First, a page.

Amgen v. Sanofi: Antibody Claiming Strategies Must Change
Amgen v. Sanofi: Antibody Claiming Strategies Must Change

In Amgen v. Sanofi (Case No. No. 21–757), the U.S. Supreme Court affirmed the lower courts’ holdings that Amgen’s patent claims to antibodies were invalid. These claims were claims 19 and 29 of U.S. Patent No. 8,829,165 and claim 7 of U.S. Patent No. 8,859,741.

The ‘traditional manner’ of antibody claim was to recite the epitope to which the antibody binds plus the effect of the binding. This has been the format since at least In Re Wands (858 F.2d 731) in 1988. For example, see claims 1 and 7 of Amgen’s U.S. Patent 8,859,741:

1. An isolated monoclonal antibody that binds to PCSK9, wherein the isolated monoclonal antibody binds an epitope on PCSK9 comprising at least one of residues 237 or 238 of SEQ ID NO: 3, and wherein the monoclonal antibody blocks binding of PCSK9 to LDLR.

7. The isolated monoclonal antibody of claim 2, wherein the epitope is a functional epitope.

Amgen argued that the skilled artisan could make and use the claimed antibody based on the specification, which disclosed (A) a “roadmap” and (B) a “conservative substitution” protocol, where either could be followed to produce every antibody within the scope of the claims.

The roadmap “directs scientists to: (1) generate a range of antibodies in the lab; (2) test those antibodies to determine whether any bind to PCSK9; (3) test those anti- bodies that bind to PCSK9 to determine whether any bind to the sweet spot as described in the claims; and (4) test those antibodies that bind to the sweet spot as described in the claims to determine whether any block PCSK9 from binding to LDL receptors.”

The conservative substitution protocol “requires scientists to: (1) start with an antibody known to perform the described functions; (2) replace select amino acids in the antibody with other amino acids known to have similar properties; and (3) test the resulting antibody to see if it also performs the described functions.”

According to Amgen, either the roadmap or the conservative substitution protocol would allow the skilled artisan to generate antibodies and sort the millions of variants to obtain only those that meet the limitations of the claims.

The Court did not discuss the Federal Circuit’s “Wands Factors,” which had been the standard for determining whether antibody claims, and many other broad molecular claims, passed the enablement test. Instead, the Court reviewed its precedent from O’Reilly v. Morse, 15 How. 62, The Incandescent Lamp Patent, 159 U. S. 465, and Holland Furniture Co. v. Perkins Glue Co., 277 U. S. 245. Also, footnote 1 cites to Corona Cord Tire Co. v. Dovan Chemical Corp., 276 U. S. 358, 385 (1928) and its reasoning “rejecting claims to process of treating rubber with ‘a disubstituted guanidine’ because ‘between fifty and one hundred substances’ fit that description and the specification did not disclose ‘any general quality common to disubstituted guanidines which makes them all effective’.”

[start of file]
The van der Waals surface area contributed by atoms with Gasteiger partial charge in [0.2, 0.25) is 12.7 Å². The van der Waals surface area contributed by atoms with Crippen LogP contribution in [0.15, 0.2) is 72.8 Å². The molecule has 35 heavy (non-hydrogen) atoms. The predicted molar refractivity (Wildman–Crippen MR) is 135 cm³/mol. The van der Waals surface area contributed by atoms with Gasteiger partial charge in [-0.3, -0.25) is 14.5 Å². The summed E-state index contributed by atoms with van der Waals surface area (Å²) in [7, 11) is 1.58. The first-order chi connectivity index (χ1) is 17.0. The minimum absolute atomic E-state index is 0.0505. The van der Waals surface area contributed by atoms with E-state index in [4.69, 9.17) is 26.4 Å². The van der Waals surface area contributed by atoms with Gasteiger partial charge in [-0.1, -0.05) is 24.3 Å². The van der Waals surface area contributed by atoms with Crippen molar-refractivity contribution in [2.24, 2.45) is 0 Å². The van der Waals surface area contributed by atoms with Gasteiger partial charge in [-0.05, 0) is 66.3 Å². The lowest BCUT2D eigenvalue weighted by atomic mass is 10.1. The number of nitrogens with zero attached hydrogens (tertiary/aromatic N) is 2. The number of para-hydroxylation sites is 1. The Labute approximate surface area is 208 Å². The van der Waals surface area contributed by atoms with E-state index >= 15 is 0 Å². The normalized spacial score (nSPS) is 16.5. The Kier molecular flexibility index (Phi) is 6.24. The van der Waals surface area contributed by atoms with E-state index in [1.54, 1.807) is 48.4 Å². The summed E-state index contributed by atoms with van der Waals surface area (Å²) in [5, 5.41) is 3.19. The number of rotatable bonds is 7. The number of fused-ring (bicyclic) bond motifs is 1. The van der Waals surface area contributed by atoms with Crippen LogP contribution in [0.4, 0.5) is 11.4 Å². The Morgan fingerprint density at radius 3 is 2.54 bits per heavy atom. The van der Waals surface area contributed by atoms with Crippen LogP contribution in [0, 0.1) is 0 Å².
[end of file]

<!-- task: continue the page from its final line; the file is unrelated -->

The Court then reflected the same reasoning in application to Amgen’s roadmap and conservative substitution protocol: “Whether methods like a “roadmap” or “conservative substitution” might suffice to enable other claims in other patents—perhaps because, as this Court suggested in Incandescent Lamp, the inventor identifies a quality common to every functional embodiment, supra, at 13—they do not here.” The Court also stated that “Amgen offers persons skilled in the art little more than advice to engage in ‘trial and error’.”

Going forward, a broad antibody claim, and by extension any broad molecular claim, should identify “a quality common to every functional embodiment.” Structural features, rather than functional statements, must be recited. For antibody claims, features of complementarity-determining regions could be recited as the common quality, while retaining variability otherwise. The effect of binding should also be recited in order show how the common quality results in a specified function. Amgen v. Sanofi may also be applied to claims reciting chemical structures having a common core, nucleic acid sequences, and other proteins.

Further, practitioners in technologies outside of the life sciences, chemistry, pharmaceuticals, and biotechnology should not dismiss this case. Mechanical device claims often include a “configure to” or “adapted to” clause. Claims to machines, systems, and methods embodying software routinely define components by what they do, rather than by physical structure. The Court in Amgen v. Sanofi responded to Amgen’s argument that a unique enablement requirement was being fashioned, rather than applying a universal standard that would be applied in all cases:  “Here, too, we agree with Amgen in principle: There is one statutory enablement standard. But, once more, we do not understand the Federal Circuit to have thought differently. Instead, we understand that court to have recognized only that the more a party claims for itself the more it must enable. As we have seen, that much is entirely consistent with Congress’s directive and this Court’s precedents.”



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